Delete 'Go SMS Pro' From Your Android Now

Go SMS Pro leaks data

TechCrunch reported that it tried reaching out to the Go SMS Pro maker by emailing on two addresses connected to the app. When both users have the app, Go SMS Pro sends media within the app itself.

What's truly concerning is that the security researchers over at Trustwave informed the chat app's developer about this issue three months ago, but after not receiving a response to any of their numerous emails they chose to go public with this so that users can be informed and can avoid using this app or at the very least sharing any kind of multimedia through it.

This data leak affects more than 100 million people who installed Go SMS Pro, one of the most popular messaging apps around.

"Security researchers at Trustwave discovered the flaw in August and contacted the app maker with a 90-day deadline to fix the issue, as is standard practice in vulnerability disclosure to allow enough time for a fix".

Specifically, by incrementing the sequential hexadecimal values in the URL (e.g., ""), the flaw makes it possible to view or listen to other media messages shared between other users.

Even though there hasn't been a fix to the bug yet which will be able to protect your files that you have already sent.

After reports came out, Google did not take any action and just removed the app from Google Play Store.

Apart from leaking messages, it also leaked private photos, financial transaction details, private messages, all part of SMS, on the web.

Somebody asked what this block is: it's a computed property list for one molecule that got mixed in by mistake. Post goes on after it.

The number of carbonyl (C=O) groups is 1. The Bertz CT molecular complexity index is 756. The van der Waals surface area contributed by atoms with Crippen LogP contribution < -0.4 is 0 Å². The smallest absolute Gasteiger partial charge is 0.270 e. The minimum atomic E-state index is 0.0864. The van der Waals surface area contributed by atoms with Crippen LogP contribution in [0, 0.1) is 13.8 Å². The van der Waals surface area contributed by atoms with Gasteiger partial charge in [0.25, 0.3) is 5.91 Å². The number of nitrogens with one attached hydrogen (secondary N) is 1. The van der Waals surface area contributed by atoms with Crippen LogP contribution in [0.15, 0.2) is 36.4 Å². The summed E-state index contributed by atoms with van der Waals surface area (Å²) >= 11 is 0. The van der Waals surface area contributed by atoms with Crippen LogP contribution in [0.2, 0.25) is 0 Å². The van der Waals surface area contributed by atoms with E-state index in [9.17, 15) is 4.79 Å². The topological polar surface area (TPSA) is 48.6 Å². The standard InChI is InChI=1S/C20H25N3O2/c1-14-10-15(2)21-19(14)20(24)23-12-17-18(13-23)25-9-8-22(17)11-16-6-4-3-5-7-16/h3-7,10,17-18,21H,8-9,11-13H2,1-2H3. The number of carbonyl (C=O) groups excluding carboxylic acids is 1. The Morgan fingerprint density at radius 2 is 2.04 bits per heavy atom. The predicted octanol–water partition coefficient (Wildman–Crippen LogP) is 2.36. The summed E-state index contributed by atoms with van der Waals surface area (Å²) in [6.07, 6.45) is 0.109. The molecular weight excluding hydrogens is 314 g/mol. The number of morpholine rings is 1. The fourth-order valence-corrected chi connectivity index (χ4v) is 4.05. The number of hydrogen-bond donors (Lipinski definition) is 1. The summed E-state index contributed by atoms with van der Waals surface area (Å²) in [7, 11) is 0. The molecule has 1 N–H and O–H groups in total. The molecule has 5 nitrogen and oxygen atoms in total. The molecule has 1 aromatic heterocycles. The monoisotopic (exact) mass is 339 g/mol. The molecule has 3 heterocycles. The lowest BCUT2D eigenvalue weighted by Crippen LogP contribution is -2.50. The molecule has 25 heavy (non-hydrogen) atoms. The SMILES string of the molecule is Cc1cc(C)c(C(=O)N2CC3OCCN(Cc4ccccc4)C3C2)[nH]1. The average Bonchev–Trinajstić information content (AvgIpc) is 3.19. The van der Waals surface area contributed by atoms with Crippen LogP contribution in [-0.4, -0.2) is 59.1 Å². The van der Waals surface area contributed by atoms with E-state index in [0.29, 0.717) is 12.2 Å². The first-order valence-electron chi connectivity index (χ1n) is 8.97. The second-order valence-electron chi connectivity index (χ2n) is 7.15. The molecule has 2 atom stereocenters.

The flaw arises from the basic functioning of the application; when a user sends a multimedia message, the recipient can receive it without having the GO SMS Pro application installed. To understand the vulnerability, readers must note that this app allows users to share files with anyone regardless of whether or not the recipient has the app or not.

Clicking that URL will show them the media file. They can also connect to your Instagram DMs if you update your Instagram app, and you have the option to encrypt your conversations.

"Here is another example where a mobile app user believes their photos and videos are protected and only accessible by intended recipients, while in reality they are left exposed", Josh Bohls, founder of secure content capture company Inkscreen LLC, told SiliconANGLE.

Trustwave researchers found the issue particularly on the Go SMS Pro version 7.91, though they mentioned in a blog post that it was still in place.



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